“Google Scholar: The Good, The Bad and The Ugly“, a short free Powerpoint from the University of Leeds in the UK. It’s a useful up-to-date summary, but I’d worry about the document’s opening claim that Google Scholar has… “Almost 100% coverage of journals from partner databases and publicly available TOCs”. A casual glance at this statement may mislead people into assuming that Google Scholar has complete coverage. It doesn’t. As I’ve said before, it is rather poor at including the contents of large numbers of open access arts and humanities ejournals.
I hear that Questia is to… “relaunch this summer with an all-new updated look and feel”. Questia is a low-cost commercial buffet-style online research library, aimed at students. It claims to be… “the world’s largest online collection of books and journal articles in the humanities and social sciences”.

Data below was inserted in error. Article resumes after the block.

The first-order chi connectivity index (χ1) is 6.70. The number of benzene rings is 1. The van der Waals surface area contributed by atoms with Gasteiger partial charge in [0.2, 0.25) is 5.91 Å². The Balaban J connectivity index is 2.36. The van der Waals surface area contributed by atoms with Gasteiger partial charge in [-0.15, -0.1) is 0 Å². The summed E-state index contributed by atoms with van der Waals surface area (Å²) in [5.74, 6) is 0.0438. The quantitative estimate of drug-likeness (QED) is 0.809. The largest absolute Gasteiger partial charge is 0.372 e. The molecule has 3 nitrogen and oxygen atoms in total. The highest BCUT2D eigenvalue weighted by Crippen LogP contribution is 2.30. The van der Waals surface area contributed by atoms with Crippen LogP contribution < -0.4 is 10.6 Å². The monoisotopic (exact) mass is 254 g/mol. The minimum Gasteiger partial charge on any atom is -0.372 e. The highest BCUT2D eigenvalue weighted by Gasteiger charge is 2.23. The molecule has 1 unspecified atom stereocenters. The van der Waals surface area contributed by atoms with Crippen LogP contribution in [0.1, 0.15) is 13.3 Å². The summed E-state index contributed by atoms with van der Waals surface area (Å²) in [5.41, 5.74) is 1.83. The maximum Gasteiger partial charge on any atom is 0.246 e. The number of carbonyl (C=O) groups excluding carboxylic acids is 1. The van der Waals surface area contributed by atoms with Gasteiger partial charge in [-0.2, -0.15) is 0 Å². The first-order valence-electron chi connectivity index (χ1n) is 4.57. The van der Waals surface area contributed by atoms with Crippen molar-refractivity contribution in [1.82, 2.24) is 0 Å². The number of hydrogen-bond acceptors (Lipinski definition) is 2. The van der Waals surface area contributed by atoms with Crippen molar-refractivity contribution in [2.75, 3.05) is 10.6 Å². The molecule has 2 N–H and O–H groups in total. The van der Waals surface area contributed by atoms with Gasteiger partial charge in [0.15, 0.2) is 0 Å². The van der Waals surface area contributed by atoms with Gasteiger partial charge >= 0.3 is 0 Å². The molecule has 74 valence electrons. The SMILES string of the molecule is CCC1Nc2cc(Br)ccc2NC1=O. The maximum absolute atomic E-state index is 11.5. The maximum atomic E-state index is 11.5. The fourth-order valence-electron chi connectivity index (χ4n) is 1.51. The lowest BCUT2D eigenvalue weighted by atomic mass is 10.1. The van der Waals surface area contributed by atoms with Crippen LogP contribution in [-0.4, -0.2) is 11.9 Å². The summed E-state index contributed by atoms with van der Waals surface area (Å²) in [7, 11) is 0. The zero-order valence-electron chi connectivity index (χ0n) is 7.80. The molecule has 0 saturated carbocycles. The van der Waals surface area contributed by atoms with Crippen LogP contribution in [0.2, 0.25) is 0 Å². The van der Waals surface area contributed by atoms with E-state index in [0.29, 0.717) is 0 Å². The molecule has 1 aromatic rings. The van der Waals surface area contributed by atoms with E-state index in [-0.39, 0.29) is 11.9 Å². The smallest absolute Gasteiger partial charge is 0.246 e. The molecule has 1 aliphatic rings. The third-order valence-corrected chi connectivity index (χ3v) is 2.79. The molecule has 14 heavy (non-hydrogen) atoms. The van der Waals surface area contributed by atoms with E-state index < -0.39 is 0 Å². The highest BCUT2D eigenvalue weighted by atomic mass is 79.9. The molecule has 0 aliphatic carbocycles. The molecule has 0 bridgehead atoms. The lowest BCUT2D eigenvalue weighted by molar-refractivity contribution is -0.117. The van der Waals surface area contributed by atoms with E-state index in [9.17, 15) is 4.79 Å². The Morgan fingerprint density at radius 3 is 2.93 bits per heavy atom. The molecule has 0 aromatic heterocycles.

Incidentally, I also note that Open J-Gate hasn’t come back online after five months away — it went offline in February 2012 and is now just a holding page. Does anyone know if it’s likely to be coming back?
An odd comment on JURN by Peter D. Verheyen (of The Book Arts Web), 19th May…
Jurn is good for finding articles, but does nothing to actually deliver and serve the actual content
It’s surely a simple matter of clicking on the links to get the full text. For instance, all the PDFs of Peter’s Bonefolder magazine are linked, in the first page of search results for “Bonefolder”.
A new report, from commercial academic publishers, asked UK libraries what the results might be of the government’s plan for universal open-access with an embargo period of six months…
“Nearly a quarter of [the 210 libraries that responded] would cancel their humanities and social science subscriptions entirely.”
A further report suggest another problem — that papers simply won’t be presented by academics to their repositories…
“The PEER findings […] indicated that the vast majority of academics did not self-archive their work even when asked to do so.”
Perhaps UK universities should declare that journal articles won’t count toward future career advancement, unless they are deposited in a timely manner?